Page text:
Using engineering techniques to study biological systems: systems biology software is taking advantage of the modeling, simulation, and analysis techniques created for engineering and mathematical systems.
The application of engineering techniques to biological systems appears to be a big jump--until we consider how these systems are described. Biological systems are often described as a series of chemical reactions or by a set of ordinary differential equations. Differential equations are often the core of engineering systems, as well. Because of this underlying similarity, many traditional engineering techniques are helping systems biologists gain further insight into biological systems.
While the techniques used to build engineering systems, such as modeling, simulation, and analysis, can be applied in systems biology, few research groups have used them successfully. This is partly because researchers lack the necessary tools and because most biological systems are much more complex than even the most sophisticated man-made systems. As a result, it has taken decades for biologists to gain enough insight into system components and interactions to be able to model them.
While computational methods have yet to be universally adopted, some common engineering techniques are becoming widely used in systems biology--notably, parameter estimation, simulation, and sensitivity analysis.
Engineers use parameter estimation to calibrate the response of a model to the observed outputs of a physical system. Instead of using educated guesses to adjust model parameters and initial conditions, they automatically compute these values using data gathered through experiments.
Simulation allows engineers to observe a system in action, change its inputs, parameters, and components, and analyze the results computationally. Most engineering simulations are deterministic: motors, circuits, and control systems must all provide the same outputs for a given set of inputs for each simulation run. Biological simulations, on the other hand, must incorporate the innate randomness of nature.
Sensitivity analysis enables engineers to determine which components of the model have the greatest effect on its output. In systems biology, sensitivity analysis provides a computational mechanism to determine which parameters are most important under a specific set of conditions. In a model with 200 species and 100 different parameters, being able to determine which species and parameters most effect the desired output can eliminate fruitless avenues of research and enable scientists to focus wet-bench experiments on the most promising candidates.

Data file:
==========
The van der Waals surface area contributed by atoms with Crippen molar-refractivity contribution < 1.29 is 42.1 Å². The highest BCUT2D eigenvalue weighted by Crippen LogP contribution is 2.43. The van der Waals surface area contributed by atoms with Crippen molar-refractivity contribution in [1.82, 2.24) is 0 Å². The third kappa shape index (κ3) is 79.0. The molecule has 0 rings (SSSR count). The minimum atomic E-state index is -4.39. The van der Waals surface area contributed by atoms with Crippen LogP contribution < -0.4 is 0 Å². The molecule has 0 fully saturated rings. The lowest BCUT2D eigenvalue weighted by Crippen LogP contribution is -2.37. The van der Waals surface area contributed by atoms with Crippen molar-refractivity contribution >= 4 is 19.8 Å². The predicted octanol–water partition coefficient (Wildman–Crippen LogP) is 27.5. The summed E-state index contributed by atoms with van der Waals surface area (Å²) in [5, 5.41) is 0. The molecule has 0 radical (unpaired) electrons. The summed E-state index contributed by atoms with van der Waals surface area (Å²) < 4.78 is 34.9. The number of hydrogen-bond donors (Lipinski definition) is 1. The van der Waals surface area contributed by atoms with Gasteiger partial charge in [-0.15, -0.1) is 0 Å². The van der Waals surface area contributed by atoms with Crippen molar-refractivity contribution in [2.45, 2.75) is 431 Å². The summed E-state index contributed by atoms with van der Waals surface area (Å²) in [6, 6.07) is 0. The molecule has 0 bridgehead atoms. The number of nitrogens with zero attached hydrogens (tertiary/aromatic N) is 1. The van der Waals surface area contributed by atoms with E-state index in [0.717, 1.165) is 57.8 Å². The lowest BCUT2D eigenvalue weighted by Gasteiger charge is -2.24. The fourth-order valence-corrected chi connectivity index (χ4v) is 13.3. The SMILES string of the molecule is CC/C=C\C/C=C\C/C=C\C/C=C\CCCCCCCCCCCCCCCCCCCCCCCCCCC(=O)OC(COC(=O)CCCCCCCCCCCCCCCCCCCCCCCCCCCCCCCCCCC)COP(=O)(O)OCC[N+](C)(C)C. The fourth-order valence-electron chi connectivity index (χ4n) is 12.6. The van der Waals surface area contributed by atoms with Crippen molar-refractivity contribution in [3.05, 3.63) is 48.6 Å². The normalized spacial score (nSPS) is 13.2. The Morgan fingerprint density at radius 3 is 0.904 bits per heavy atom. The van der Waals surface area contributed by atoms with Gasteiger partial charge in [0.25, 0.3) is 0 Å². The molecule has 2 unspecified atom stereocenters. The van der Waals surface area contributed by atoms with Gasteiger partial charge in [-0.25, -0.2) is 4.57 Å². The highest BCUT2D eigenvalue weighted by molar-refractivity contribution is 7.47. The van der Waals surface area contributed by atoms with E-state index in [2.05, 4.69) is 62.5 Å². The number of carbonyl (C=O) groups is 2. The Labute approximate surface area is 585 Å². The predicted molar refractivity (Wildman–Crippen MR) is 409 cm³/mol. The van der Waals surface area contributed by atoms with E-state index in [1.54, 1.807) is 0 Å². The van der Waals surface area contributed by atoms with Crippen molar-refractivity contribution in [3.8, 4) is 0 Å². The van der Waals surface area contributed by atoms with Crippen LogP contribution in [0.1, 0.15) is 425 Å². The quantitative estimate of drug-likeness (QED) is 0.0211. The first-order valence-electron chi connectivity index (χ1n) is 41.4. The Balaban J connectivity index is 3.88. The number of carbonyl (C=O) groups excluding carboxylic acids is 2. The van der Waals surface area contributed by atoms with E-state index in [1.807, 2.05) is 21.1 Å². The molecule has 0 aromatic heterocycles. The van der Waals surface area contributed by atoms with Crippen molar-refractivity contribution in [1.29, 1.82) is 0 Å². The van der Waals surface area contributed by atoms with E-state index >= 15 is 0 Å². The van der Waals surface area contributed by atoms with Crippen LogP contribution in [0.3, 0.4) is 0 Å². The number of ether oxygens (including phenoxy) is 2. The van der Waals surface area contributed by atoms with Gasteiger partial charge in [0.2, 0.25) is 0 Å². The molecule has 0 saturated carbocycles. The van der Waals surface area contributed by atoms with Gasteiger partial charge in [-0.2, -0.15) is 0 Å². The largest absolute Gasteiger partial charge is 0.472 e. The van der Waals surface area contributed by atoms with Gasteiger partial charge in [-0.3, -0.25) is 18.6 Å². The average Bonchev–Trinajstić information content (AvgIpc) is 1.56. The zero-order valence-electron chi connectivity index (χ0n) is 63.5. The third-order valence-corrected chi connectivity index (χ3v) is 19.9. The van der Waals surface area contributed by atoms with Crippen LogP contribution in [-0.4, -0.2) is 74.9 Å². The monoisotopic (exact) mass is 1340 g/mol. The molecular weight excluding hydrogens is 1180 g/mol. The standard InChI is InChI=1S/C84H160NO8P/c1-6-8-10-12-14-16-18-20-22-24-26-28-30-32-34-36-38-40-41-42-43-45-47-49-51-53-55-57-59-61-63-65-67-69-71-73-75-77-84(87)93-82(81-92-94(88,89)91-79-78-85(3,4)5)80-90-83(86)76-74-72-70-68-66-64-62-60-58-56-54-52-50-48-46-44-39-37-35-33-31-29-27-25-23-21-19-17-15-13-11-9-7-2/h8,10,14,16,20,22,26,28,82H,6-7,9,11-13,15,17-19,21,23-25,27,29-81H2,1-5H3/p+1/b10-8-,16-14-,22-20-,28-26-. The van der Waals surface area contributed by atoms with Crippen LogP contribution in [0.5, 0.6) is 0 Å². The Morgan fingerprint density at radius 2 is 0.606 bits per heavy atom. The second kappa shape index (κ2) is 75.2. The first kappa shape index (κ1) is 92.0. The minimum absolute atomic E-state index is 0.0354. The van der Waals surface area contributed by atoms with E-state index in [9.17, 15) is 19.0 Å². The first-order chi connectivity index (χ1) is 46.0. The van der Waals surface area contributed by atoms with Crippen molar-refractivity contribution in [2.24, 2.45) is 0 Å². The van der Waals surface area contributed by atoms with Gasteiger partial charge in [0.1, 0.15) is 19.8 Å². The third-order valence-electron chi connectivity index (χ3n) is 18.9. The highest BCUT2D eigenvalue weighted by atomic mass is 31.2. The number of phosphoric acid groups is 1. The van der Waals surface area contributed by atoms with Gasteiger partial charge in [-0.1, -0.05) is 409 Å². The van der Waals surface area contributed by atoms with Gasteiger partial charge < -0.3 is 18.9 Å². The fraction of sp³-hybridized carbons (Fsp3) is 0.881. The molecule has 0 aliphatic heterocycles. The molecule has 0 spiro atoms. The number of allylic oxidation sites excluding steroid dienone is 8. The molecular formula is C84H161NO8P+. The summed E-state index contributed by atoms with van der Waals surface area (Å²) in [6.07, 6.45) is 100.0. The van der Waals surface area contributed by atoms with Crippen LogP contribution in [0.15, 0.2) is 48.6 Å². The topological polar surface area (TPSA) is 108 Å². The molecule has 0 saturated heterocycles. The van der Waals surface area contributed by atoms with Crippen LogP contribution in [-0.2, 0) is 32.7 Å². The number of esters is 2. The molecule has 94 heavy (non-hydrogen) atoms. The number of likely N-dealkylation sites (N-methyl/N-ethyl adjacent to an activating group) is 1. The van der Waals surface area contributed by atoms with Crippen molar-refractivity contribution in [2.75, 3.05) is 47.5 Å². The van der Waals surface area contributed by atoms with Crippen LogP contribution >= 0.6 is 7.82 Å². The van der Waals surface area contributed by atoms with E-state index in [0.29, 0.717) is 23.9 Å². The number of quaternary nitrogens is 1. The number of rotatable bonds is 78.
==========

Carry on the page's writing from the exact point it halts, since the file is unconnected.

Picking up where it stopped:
Obstacles to adoption
Systems biology research requires contributions from a diverse group of researchers. Modelers understand the computational approach and the mathematics behind it, while the scientists know the underlying biology. The two groups frequently use a different vocabulary and work with different concepts and tools. Many software tools cater to either modelers or scientists, creating a roadblock on systems biology projects that require collaboration.
It was in response to these obstacles that The MathWorks, Natick, Mass., developed SimBiology. SimBiology provides a number of capabilities needed by biologists, such as stochastic solvers, sensitivity analysis, and conservation of laws, including mass and energy. To meet the needs of both modelers and scientists, there are three different ways to interact with SimBiology: via a graphical interface, a tabular interface, or the command line. The graphical interface enables scientists to construct molecular pathways by dragging and dropping species, reactions, blocks, and lines. The tabular interface lets them type in reactants, products, parameters, and rules. All functionality is also accessible from the command line, enabling programmers to write scripts and code. These three approaches to using the tool enable scientists and modelers to collaborate and complete their entire workflow in the same software environment. Biologists can build a model by graphically defining reactions. SimBiology converts the defined reactions into a mathematical model that the modeler can refine, analyze, and simulate. In the same way, modelers can create a complex, mathematically intensive model and then use a graphical representation of the model to communicate their work to biologists.
Find the full length version of this article at www.rdmag.com
The MathWorks, Natick, Mass., www.mathworks.com
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|Publication:||R & D|
|Date:||Jun 1, 2007|
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